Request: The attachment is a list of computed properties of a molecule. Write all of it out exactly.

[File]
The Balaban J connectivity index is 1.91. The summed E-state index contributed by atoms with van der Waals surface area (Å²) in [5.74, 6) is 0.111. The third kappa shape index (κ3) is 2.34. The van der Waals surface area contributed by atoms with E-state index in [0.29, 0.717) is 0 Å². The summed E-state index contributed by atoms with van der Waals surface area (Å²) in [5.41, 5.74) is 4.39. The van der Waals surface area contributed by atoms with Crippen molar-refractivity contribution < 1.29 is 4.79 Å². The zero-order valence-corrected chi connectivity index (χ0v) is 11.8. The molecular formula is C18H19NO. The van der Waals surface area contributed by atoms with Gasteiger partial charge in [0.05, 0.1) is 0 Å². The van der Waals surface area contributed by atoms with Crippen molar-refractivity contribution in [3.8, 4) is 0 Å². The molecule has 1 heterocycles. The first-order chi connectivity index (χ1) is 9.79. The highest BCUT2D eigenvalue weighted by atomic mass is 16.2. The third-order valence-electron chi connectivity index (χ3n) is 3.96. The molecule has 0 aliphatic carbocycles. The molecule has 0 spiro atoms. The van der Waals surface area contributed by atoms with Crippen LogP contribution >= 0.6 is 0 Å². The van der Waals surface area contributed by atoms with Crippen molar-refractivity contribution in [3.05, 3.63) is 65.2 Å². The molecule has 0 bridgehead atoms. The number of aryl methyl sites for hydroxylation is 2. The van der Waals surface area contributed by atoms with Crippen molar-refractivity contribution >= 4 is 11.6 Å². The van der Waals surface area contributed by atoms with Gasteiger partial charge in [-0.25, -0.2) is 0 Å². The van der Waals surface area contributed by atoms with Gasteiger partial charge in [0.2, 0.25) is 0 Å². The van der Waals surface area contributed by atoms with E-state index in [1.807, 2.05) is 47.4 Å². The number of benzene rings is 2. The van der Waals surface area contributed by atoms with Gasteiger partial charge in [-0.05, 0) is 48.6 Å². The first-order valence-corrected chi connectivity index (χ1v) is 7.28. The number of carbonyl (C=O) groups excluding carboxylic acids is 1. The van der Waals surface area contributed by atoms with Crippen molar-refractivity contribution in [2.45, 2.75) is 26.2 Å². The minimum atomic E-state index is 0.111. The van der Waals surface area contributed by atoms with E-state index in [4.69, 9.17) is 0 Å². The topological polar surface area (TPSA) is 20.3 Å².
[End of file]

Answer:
The Balaban J connectivity index is 1.91. The summed E-state index contributed by atoms with van der Waals surface area (Å²) in [5.74, 6) is 0.111. The third kappa shape index (κ3) is 2.34. The van der Waals surface area contributed by atoms with E-state index in [0.29, 0.717) is 0 Å². The summed E-state index contributed by atoms with van der Waals surface area (Å²) in [5.41, 5.74) is 4.39. The van der Waals surface area contributed by atoms with Crippen molar-refractivity contribution < 1.29 is 4.79 Å². The zero-order valence-corrected chi connectivity index (χ0v) is 11.8. The molecular formula is C18H19NO. The van der Waals surface area contributed by atoms with Gasteiger partial charge in [0.05, 0.1) is 0 Å². The van der Waals surface area contributed by atoms with Crippen molar-refractivity contribution in [3.8, 4) is 0 Å². The molecule has 1 heterocycles. The first-order chi connectivity index (χ1) is 9.79. The highest BCUT2D eigenvalue weighted by atomic mass is 16.2. The third-order valence-electron chi connectivity index (χ3n) is 3.96. The molecule has 0 aliphatic carbocycles. The molecule has 0 spiro atoms. The van der Waals surface area contributed by atoms with Crippen LogP contribution >= 0.6 is 0 Å². The van der Waals surface area contributed by atoms with Crippen molar-refractivity contribution in [3.05, 3.63) is 65.2 Å². The molecule has 0 bridgehead atoms. The number of aryl methyl sites for hydroxylation is 2. The van der Waals surface area contributed by atoms with Crippen molar-refractivity contribution >= 4 is 11.6 Å². The van der Waals surface area contributed by atoms with Gasteiger partial charge in [-0.25, -0.2) is 0 Å². The van der Waals surface area contributed by atoms with Gasteiger partial charge in [0.2, 0.25) is 0 Å². The van der Waals surface area contributed by atoms with E-state index in [1.807, 2.05) is 47.4 Å². The number of benzene rings is 2. The van der Waals surface area contributed by atoms with Gasteiger partial charge in [-0.05, 0) is 48.6 Å². The first-order valence-corrected chi connectivity index (χ1v) is 7.28. The number of carbonyl (C=O) groups excluding carboxylic acids is 1. The van der Waals surface area contributed by atoms with Crippen molar-refractivity contribution in [2.45, 2.75) is 26.2 Å². The minimum atomic E-state index is 0.111. The van der Waals surface area contributed by atoms with E-state index in [4.69, 9.17) is 0 Å². The topological polar surface area (TPSA) is 20.3 Å².